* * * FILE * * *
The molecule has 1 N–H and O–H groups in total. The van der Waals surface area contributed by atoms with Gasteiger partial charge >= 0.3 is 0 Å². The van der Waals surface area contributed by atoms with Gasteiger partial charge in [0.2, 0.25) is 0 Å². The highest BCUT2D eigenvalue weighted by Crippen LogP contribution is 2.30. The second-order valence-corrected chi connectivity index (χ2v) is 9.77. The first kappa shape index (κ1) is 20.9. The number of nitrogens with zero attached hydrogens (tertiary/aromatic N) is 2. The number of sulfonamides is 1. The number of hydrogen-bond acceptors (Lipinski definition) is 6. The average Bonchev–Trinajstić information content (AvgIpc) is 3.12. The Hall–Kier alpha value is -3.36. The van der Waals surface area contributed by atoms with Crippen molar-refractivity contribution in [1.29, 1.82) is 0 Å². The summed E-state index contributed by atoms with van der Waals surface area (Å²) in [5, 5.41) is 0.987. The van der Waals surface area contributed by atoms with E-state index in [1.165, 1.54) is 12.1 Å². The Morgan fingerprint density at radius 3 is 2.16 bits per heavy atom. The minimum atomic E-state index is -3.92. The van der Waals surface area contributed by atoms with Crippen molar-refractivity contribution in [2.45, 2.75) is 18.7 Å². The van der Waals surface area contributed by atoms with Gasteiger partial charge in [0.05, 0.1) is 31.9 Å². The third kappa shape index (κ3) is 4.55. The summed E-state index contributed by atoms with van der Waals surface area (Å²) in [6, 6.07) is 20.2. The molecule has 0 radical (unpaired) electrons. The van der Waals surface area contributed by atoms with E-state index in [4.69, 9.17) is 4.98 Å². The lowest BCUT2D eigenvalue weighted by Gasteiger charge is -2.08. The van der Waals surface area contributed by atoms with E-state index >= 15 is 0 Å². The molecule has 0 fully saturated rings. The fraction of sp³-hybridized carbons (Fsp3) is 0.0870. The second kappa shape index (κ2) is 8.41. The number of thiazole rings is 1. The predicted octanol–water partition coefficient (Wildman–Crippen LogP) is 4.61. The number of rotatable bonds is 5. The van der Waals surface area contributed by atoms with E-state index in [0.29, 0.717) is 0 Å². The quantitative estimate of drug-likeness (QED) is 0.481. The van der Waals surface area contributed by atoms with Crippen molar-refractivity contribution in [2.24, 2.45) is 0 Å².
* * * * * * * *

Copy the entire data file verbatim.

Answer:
The molecule has 1 N–H and O–H groups in total. The van der Waals surface area contributed by atoms with Gasteiger partial charge >= 0.3 is 0 Å². The van der Waals surface area contributed by atoms with Gasteiger partial charge in [0.2, 0.25) is 0 Å². The highest BCUT2D eigenvalue weighted by Crippen LogP contribution is 2.30. The second-order valence-corrected chi connectivity index (χ2v) is 9.77. The first kappa shape index (κ1) is 20.9. The number of nitrogens with zero attached hydrogens (tertiary/aromatic N) is 2. The number of sulfonamides is 1. The number of hydrogen-bond acceptors (Lipinski definition) is 6. The average Bonchev–Trinajstić information content (AvgIpc) is 3.12. The Hall–Kier alpha value is -3.36. The van der Waals surface area contributed by atoms with Crippen molar-refractivity contribution in [1.29, 1.82) is 0 Å². The summed E-state index contributed by atoms with van der Waals surface area (Å²) in [5, 5.41) is 0.987. The van der Waals surface area contributed by atoms with E-state index in [1.165, 1.54) is 12.1 Å². The Morgan fingerprint density at radius 3 is 2.16 bits per heavy atom. The minimum atomic E-state index is -3.92. The van der Waals surface area contributed by atoms with Crippen molar-refractivity contribution in [2.45, 2.75) is 18.7 Å². The van der Waals surface area contributed by atoms with Gasteiger partial charge in [0.05, 0.1) is 31.9 Å². The third kappa shape index (κ3) is 4.55. The summed E-state index contributed by atoms with van der Waals surface area (Å²) in [6, 6.07) is 20.2. The molecule has 0 radical (unpaired) electrons. The van der Waals surface area contributed by atoms with E-state index in [4.69, 9.17) is 4.98 Å². The lowest BCUT2D eigenvalue weighted by Gasteiger charge is -2.08. The van der Waals surface area contributed by atoms with E-state index >= 15 is 0 Å². The molecule has 0 fully saturated rings. The fraction of sp³-hybridized carbons (Fsp3) is 0.0870. The second kappa shape index (κ2) is 8.41. The number of thiazole rings is 1. The predicted octanol–water partition coefficient (Wildman–Crippen LogP) is 4.61. The number of rotatable bonds is 5. The van der Waals surface area contributed by atoms with E-state index in [0.29, 0.717) is 0 Å². The quantitative estimate of drug-likeness (QED) is 0.481. The van der Waals surface area contributed by atoms with Crippen molar-refractivity contribution in [2.24, 2.45) is 0 Å².